One Pastor’s Reading List for 2017

books_journalBy Joe LaGuardia

It is the “in” thing these days for pastors to publish their reading list for the New Year.  Since I am an avid reader, I can’t help myself.

The notion is that clerics were once the storehouses of knowledge, when churches were at the center of town and of political and cultural life for any given county.  Also, there is the thought that parishioners might be interested in what their pastor is reading.  That may or may not be true.

What is true, at least for me, is that my spiritual mentors instilled in me the abiding ethic that pastors should be continually growing in their field, in learning about what stands on the horizon of cultural movements, and how God is at work in our world today.

It was Karl Barth (or was it Deitrich Bonhoeffer?) who said that a pastor must go about his or her vocation with a Bible in one hand and the newspaper in the other.

Additionally, I consider myself a writer, and what writer do you know doesn’t boast of a formidable home library or reading list?  So there you go.

Here are a few books I am looking forward to reading as the new year is upon us.

1-  Pilgrim at Tinker Creek, by Annie Dillard.  I fell in love with Dillard’s writing a little over a year ago.  I started with The Writing Life, read Holy the Firm, and moved on to a book of her essays in Teaching a Stone to Talk. I read The Writing Life for a second time when I moved to Vero Beach–all my other books were packed away in storage!

When I learned of her classic, Pilgrim, which won a Pulitzer, I set out to buy a copy at our local Vero Beach bookstore.   It is, in classic Dillard style, a meandering reflection of life at Tinker Creek in the Appalachian mountains.   Part memoir, part spiritual narrative, her writing moves between poetic reflection and naturalist exploration.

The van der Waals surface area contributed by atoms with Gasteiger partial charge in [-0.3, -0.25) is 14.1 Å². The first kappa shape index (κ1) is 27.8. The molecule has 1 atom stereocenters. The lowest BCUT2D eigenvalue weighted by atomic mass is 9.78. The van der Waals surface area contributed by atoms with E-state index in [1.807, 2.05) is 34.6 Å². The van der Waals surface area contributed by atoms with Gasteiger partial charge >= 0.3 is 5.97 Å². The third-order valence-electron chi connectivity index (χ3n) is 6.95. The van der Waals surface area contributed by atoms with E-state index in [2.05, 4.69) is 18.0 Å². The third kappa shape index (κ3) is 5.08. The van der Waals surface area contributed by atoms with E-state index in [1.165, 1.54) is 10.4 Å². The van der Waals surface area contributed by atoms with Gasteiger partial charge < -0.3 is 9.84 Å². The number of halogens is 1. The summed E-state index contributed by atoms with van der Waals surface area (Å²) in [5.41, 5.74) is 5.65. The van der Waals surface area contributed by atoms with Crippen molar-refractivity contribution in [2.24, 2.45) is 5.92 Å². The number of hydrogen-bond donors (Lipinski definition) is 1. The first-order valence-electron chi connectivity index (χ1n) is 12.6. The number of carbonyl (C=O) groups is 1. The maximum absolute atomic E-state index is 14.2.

Dillard once stated that her goal was to write the “impossible page.”  In Pilgrim she does not disappoint (I started reading it before Christmas).  Her writing is heavy, rich like a meaty stew in which every bite contains enough nourishment and protein to fill you for the rest of the day.

2- Just Mercy, by Bryan Stevenson.  In a recent issues of The Christian Century, pastors submitted short paragraphs about the best book they’ve read recently.  A majority cited Just Mercy.  I better get on the bandwagon.

As director of the Equal Justice Initiative in Alabama, Stevenson mixes anecdotes and research to shed light on the underside of criminal (in)justice with the aim of bringing about real conversations on the need for criminal justice reform.